Walking through the countryside, the scent of thyme is released into the air as we brush past the low growing shrubs parched from the summer’s sun. The abandoned village of Akrilia comes into view. The now exposed caves that were once homes look ancient. Yet it was only a few decades ago that some 700 people lived here – lived, married, bore children, laughed, cried and gossiped with the neighbours – just like any other village in Greece.
My day started at a very civilised hour when Kathrin, from Santorini Experts, picked me up at 11.30 in the morning and off we trundled to Oia. We had half an hour to explore the pretty harbour, before catching the boat to the neighbouring island of Thirassia.
Above: view from the harbour at Oia across the caldera to Thirassia
The birth of the Burnt Islands and the death of Atlantis
Santorini was once one round island, formed over many years by a series of volcanic eruptions, but around 1630BC, it exploded with such force, disgorging such a vast volume of magma, that the island collapsed in on itself, forming a caldera that filled with sea water. The land that remained above the water had become three islands – Thira by far the largest and more commonly known as Santorini, Thirassia (also spelt Therasia), meaning daughter of Thira, and the tiny island of Aspronisi.
More recently, only about 300 years ago, two new islands arose from the sea in the middle of the caldera, as the still active volcano continued erupting and spewing out lava. Known as the New and the Old Burnt Islands, Nei Kemani and Palea Kemani, they are the youngest land masses on earth.
Above: A view of the Burnt Islands, in the centre of Santorini’s caldera, from Fira on the island of Thira. The land mass top left, is the southern part of the crescent-shaped Thira while the land top right, is Thirassia and you can just make out the zigzagging path that climbs up to Manolas.
The 17th century BC eruption was one of the largest in the history of mankind. As the majority of the original island disappeared beneath the waves, the remaining land was buried under as much as 60 metres of ash and stone, and the sun was blotted out for many months. This may well have given rise to the myth of the lost city of Atlantis, and it is now believed that it was this eruption and in particular, the subsequent tsunami, that devastated the Minoan civilisation on Crete, some hundred miles away.
Atlantis was first described by the Greek philosopher Plato more than 2,000 years ago. While many think the story is just a myth, others believe it is based on an actual historic disaster.
Plato’s account, written around 360BC, says that Atlantis was a major sea power, ruled by a descendant of the sea god Poseidon. However, as the divine lineage became diluted with mortal blood, the gods became more and more displeased with the people of Atlantis until they decided to destroy it and the island sank into the sea overnight.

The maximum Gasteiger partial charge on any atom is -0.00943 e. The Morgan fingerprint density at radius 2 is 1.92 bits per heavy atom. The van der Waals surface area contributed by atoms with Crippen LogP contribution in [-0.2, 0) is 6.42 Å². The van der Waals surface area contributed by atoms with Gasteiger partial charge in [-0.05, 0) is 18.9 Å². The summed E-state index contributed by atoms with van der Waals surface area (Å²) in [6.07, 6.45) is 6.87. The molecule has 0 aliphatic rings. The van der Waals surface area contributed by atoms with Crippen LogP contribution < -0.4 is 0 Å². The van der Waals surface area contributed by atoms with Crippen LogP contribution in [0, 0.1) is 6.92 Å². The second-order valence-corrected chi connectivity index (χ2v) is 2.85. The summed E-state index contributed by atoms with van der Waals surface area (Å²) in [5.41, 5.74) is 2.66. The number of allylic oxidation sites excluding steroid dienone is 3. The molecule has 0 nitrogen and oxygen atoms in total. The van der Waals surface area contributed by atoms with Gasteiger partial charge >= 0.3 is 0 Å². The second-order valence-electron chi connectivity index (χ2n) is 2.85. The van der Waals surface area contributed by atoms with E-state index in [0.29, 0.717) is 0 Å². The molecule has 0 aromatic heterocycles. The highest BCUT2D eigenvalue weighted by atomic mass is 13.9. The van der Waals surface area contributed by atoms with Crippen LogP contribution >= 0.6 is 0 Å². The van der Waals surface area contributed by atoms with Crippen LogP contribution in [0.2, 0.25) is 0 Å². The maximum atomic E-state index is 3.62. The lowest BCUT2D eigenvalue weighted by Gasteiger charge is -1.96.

Many people have looked for the lost city of Atlantis and one plausible theory is that Plato was describing the Minoan civilisation on Crete and Santorini.
Whether this is true or not we’ll probably never really know.
The Roses of Thirassia
Today, as our boat draws nearer to the cliffs of Thirassia, we can still clearly see strange circular rock formations made by this catastrophic eruption nearly 4,000 years ago. As Kathrin, my guide explains “We call them the ‘roses of Thirassia’. They were formed by flying rocks hitting the wall of the caldera after the mountain collapsed. As far as I know, in Santorini they are only to be found in Thirassia.”
The donkeys of Korfos
As we edge our way round a headland the little port of Korfos comes into view, a pretty destination for many day trips from Santorini. We can also clearly see the path, with over 280 steps, that climbs up the cliff face to the village of Manolas where we are heading.
While I would clearly love to walk the path up to Manolas (clears throat) I opt instead, always seeking new experiences, to go by donkey.
The ride is somewhat precarious, my feet not even reaching the stirrups. My donkey keeps wandering off to one side, brushing against the low wall that lines the path. The view beyond the wall, that I seem in danger of toppling over, is breathtaking, leaving me with mixed feelings of pure enjoyment and vertigo induced terror. Luckily, the unladylike dismount that follows is only witnessed by my donkey and the man leading him.
My feet firmly on the ground again my eyes devour the view. And what a view it is, looking out across the calm deep blue water of the caldera to the cliffs of Thira, the distant village of Imerovigli looking like a layer of freshly fallen snow.
The Cave Houses of Manolas
A delicious smell of fish on a barbecue teases my tastebuds as I stop for a drink at the aptly named ‘Panorama Restaurant’ where I meet up with my guide. Our rumbling tummies will have to wait though, as we have a hike across country to complete before earning our dinner. But first we wander through the village of Manolas, one of just two villages still inhabited on the island.